The flexibility of the techniques and software used to estimate these models suggests that the same approach will be applicable to other behavioral research questions. In fact, the team’s work on dynamical systems for behavioral interventions has already extended beyond smoking research. Danielle Symons Downs, associate professor of kinesiology and obstetrics at Penn State, is the primary investigator on grant R01 HL119245 from the National Heart, Lung, and Blood Institute that will employ these methods to build a behavioral intervention to help pregnant women manage their gestational weight gain. Two graduate students working on the project, Kevin Timms of Arizona State University and Jessica Trail of Penn State, were awarded F-31 grants by NIDA to pursue research on these methods. Their work has led to publications in journals including Psychological Methods (Trail et al., 2013) and International Journal of Control (Timms et al., 2013) that contribute to the development and application of these methods.

Dynamical systems models hold great promise for intervention and prevention science. For more on the intersection of engineering methods and behavioral research, see Methodology Center work on the multiphase optimization strategy (MOST).This work on applying engineering methods to behavioral intervention research has caused both Daniel’s team and Linda’s team to learn new vocabulary and ways of conducting research. Listen to the podcast they recorded about their collaboration.

References

Timms, K. P., Rivera, D. E., Collins, L. M., & Piper, M. E. (2014). A dynamical systems approach to understanding self-regulation in smoking cessation behavior change. Nicotine and Tobacco Research, 16(Supplement 2): S159-S168, doi:10.1093/ntr/ntt149 PMC Journal-In Process

Timms, K. P., Rivera, D. E., Collins, L. M., & Piper, M. E. (2013). Continuous-time system identification of a smoking cessation intervention. International Journal of Control. Advance online publication. doi: 10.1080/00207179.2013.874080

Trail, J. B., Collins, L. M., Rivera, D. E., Li, R., Piper, M., & Baker, T. (2013).  Functional data analysis for the system identification of behavioral processes.  Psychological Methods. Advance online publication. doi: 10.1037/a0034035 PMC Journal-In Process

2014 Summer Institute on Adaptive Interventions

February 19, 2014:summer2014

We are pleased to announce that Drs. Daniel Almirall and Inbal “Billie” Nahum-Shani, Methodology Center researchers at the University of Michigan, will be teaching this year’s Summer Institute on Innovative Methods, “Experimental Design and Analysis Methods for Developing Adaptive Interventions: Getting SMART.”

Sponsored by Penn State’s Methodology Center and the National Institute on Drug Abuse, the 19th summer institute will introduce adaptive interventions; provide the background needed to plan a sequential, multiple assignment, randomized trial (SMART); and present the data analysis methods needed to construct adaptive interventions using SMART study data.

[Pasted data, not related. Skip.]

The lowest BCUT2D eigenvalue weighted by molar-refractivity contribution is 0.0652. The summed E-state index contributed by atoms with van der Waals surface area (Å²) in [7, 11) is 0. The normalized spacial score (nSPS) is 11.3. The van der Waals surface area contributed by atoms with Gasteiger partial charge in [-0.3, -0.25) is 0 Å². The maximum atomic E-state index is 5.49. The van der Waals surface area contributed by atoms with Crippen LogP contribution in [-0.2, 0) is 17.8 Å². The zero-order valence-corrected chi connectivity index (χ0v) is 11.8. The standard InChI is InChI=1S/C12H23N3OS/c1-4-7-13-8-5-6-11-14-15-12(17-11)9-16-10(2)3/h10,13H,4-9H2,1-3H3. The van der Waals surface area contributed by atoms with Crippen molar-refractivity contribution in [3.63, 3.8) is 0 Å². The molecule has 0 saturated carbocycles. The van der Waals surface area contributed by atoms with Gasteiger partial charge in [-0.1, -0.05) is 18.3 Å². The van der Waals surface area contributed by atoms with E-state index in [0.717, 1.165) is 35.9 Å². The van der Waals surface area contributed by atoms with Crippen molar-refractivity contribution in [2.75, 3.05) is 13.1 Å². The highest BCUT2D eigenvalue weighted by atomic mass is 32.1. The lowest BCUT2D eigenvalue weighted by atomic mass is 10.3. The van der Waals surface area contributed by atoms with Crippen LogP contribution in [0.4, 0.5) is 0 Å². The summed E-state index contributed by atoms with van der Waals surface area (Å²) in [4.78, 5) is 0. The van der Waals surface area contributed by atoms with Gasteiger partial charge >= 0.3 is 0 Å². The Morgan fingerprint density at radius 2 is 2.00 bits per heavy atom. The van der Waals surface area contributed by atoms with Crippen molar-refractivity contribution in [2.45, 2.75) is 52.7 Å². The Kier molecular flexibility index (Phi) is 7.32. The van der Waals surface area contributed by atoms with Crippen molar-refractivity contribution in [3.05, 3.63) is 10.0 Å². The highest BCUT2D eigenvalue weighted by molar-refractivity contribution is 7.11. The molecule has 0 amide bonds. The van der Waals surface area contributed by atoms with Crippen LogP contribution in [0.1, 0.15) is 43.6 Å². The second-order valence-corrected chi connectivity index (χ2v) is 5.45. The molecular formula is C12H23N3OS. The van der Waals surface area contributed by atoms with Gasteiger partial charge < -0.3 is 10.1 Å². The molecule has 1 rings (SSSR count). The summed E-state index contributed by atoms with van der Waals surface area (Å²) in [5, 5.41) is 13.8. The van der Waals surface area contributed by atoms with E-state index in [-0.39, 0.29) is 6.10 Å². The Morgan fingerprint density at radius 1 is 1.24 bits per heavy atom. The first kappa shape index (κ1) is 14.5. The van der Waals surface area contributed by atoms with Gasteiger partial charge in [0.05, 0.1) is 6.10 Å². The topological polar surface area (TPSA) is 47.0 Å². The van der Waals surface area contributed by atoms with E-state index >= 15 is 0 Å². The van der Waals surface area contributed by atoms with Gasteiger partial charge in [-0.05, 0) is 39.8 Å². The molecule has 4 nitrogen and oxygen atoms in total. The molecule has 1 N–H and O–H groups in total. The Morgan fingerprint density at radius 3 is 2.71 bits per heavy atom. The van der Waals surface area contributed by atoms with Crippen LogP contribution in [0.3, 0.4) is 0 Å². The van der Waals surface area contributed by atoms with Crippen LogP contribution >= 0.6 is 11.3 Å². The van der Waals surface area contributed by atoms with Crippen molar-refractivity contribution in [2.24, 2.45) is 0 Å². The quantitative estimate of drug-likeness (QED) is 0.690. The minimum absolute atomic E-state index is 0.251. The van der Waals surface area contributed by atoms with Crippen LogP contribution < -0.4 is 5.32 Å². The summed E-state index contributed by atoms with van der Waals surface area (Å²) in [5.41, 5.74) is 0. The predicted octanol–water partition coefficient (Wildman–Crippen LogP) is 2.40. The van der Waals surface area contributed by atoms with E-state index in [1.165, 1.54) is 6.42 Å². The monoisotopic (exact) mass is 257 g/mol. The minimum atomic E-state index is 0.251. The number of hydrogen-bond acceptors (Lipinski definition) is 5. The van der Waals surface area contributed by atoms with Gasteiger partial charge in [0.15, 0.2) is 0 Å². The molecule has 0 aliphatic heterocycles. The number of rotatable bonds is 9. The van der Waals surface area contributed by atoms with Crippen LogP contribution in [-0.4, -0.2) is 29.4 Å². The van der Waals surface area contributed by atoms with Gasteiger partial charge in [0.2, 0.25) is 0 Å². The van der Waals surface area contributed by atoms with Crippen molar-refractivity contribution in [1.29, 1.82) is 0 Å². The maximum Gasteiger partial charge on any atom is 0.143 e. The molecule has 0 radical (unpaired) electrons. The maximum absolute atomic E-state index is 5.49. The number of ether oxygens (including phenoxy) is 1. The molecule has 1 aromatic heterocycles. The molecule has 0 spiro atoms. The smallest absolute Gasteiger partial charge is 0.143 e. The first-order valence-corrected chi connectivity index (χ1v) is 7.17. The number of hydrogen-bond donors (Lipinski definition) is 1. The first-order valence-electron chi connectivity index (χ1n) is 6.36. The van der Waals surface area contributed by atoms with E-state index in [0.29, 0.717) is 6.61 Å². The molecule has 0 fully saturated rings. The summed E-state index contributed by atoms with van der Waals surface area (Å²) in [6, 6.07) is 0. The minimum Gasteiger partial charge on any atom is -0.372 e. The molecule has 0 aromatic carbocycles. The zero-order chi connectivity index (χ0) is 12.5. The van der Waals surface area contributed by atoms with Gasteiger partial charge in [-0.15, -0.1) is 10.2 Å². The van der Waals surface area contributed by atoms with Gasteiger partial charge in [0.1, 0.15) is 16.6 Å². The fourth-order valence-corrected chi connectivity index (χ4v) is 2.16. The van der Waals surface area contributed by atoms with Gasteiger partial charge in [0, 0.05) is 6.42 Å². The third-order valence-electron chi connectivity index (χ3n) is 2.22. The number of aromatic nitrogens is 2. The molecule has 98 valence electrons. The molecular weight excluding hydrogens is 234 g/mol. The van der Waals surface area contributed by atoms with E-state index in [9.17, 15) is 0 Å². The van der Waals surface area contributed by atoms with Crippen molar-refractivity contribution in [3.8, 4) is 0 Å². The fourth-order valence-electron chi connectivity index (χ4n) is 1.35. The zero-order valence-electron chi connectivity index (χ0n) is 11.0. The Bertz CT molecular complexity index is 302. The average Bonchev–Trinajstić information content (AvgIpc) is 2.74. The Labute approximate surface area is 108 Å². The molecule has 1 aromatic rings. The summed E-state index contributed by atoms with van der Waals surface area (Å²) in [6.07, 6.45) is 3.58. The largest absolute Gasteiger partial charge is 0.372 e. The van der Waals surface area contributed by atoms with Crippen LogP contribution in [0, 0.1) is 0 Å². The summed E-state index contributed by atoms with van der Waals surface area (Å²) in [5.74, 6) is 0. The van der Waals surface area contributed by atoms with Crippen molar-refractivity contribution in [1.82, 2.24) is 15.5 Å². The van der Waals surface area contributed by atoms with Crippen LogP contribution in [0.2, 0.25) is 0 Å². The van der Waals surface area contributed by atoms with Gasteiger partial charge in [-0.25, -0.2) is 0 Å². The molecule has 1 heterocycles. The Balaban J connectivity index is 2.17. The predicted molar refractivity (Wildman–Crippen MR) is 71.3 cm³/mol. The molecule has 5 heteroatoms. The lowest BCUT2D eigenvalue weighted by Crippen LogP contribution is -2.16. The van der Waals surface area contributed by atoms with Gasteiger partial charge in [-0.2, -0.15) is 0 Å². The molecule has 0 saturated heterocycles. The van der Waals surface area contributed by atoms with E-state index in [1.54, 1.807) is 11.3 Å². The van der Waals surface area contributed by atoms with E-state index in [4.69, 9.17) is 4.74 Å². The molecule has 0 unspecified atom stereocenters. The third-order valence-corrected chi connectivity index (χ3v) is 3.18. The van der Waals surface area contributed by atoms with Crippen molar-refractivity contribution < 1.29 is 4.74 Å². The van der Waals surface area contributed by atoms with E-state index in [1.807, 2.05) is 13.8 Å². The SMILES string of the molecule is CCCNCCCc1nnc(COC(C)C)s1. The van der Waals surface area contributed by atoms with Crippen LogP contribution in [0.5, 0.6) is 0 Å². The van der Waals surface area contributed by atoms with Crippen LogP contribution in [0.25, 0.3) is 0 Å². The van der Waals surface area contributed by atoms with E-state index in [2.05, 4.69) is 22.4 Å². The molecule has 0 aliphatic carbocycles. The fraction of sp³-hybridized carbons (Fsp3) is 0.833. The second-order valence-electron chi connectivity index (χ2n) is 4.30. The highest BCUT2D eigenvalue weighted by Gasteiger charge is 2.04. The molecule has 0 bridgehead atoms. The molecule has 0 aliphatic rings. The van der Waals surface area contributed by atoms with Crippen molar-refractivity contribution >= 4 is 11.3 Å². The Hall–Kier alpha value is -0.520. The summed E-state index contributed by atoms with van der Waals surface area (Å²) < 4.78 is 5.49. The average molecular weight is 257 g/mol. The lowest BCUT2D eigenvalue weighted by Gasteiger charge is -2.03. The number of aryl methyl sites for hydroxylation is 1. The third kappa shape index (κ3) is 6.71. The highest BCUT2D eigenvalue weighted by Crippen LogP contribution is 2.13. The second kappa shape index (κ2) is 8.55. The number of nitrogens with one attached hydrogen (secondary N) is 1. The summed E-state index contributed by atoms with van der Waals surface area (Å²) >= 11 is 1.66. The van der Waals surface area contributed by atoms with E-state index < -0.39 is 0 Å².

The institute will be held June 19-20, 2014, at the University of Michigan in Ann Arbor, Michigan.

Read more or apply

New Software: R Package for Building Adaptive Interventions

January 22, 2014:

We are pleased to announce the release of the qlaci (Q-learning with adaptive confidence intervals) R package. This is a tool for designing an adaptive intervention using data from a sequential, multiple assignment, randomized trial (SMART). Interventions that adapt at the right times can improve participant outcomes (e.g., intensifying for people who do not respond to the initial treatment) while decreasing the cost and burden of the intervention (e.g., stepping down treatment for participants who respond). SMART designs provide the data needed to construct high-quality adaptive interventions.

Qlaci requires R 2.15. or higher, which is available for free download. This package is designed to work on Windows, Mac, or Linux operating systems.

Read more about SMART

Download the software

Susan Murphy’s Mathematical Association of America (MAA) Carriage House Lecture on Adaptive Interventions

July 23, 2013:maa-murphy
Dr. Susan Murphy presented the talk, “Getting SMART About Adapting Interventions,” at the MAA Carriage House in Washington, DC on May 29.  Each year, the MAA invites one statistician to present a Carriage House Lecture. This year, Dr. Murphy discussed sequential, multiple assignment, randomized trials (SMARTs), the method she developed for building adaptive interventions.

 

Adaptive interventions allow clinicians to tailor the intensity or type of treatment based on a patient’s characteristics and response to treatment. In her lecture, Dr. Murphy described the rationale for adaptive interventions and the mechanisms through which a SMART design can help scientists build effective adaptive interventions. Follow the link below to watch the video of her lecture.

Read more

Watch the talk on YouTube